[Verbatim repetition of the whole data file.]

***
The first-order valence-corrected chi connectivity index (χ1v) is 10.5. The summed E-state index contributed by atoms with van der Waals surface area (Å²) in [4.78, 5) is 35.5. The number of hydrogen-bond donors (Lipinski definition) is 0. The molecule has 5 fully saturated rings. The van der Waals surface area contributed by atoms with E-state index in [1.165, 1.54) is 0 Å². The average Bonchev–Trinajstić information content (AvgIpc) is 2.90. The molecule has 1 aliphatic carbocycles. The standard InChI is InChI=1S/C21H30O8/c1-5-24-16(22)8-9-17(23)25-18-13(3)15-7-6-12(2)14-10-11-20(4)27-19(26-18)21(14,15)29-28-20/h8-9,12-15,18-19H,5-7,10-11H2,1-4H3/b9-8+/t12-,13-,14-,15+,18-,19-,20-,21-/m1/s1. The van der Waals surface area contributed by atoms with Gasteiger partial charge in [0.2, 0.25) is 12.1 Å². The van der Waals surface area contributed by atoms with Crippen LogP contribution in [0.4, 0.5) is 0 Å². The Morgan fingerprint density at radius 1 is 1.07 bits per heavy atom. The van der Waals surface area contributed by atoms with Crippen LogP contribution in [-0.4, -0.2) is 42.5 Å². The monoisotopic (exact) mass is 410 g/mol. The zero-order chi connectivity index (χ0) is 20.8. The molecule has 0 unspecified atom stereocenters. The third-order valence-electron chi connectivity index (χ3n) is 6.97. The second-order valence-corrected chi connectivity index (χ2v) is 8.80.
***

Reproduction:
The first-order valence-corrected chi connectivity index (χ1v) is 10.5. The summed E-state index contributed by atoms with van der Waals surface area (Å²) in [4.78, 5) is 35.5. The number of hydrogen-bond donors (Lipinski definition) is 0. The molecule has 5 fully saturated rings. The van der Waals surface area contributed by atoms with E-state index in [1.165, 1.54) is 0 Å². The average Bonchev–Trinajstić information content (AvgIpc) is 2.90. The molecule has 1 aliphatic carbocycles. The standard InChI is InChI=1S/C21H30O8/c1-5-24-16(22)8-9-17(23)25-18-13(3)15-7-6-12(2)14-10-11-20(4)27-19(26-18)21(14,15)29-28-20/h8-9,12-15,18-19H,5-7,10-11H2,1-4H3/b9-8+/t12-,13-,14-,15+,18-,19-,20-,21-/m1/s1. The van der Waals surface area contributed by atoms with Gasteiger partial charge in [0.2, 0.25) is 12.1 Å². The van der Waals surface area contributed by atoms with Crippen LogP contribution in [0.4, 0.5) is 0 Å². The Morgan fingerprint density at radius 1 is 1.07 bits per heavy atom. The van der Waals surface area contributed by atoms with Crippen LogP contribution in [-0.4, -0.2) is 42.5 Å². The monoisotopic (exact) mass is 410 g/mol. The zero-order chi connectivity index (χ0) is 20.8. The molecule has 0 unspecified atom stereocenters. The third-order valence-electron chi connectivity index (χ3n) is 6.97. The second-order valence-corrected chi connectivity index (χ2v) is 8.80.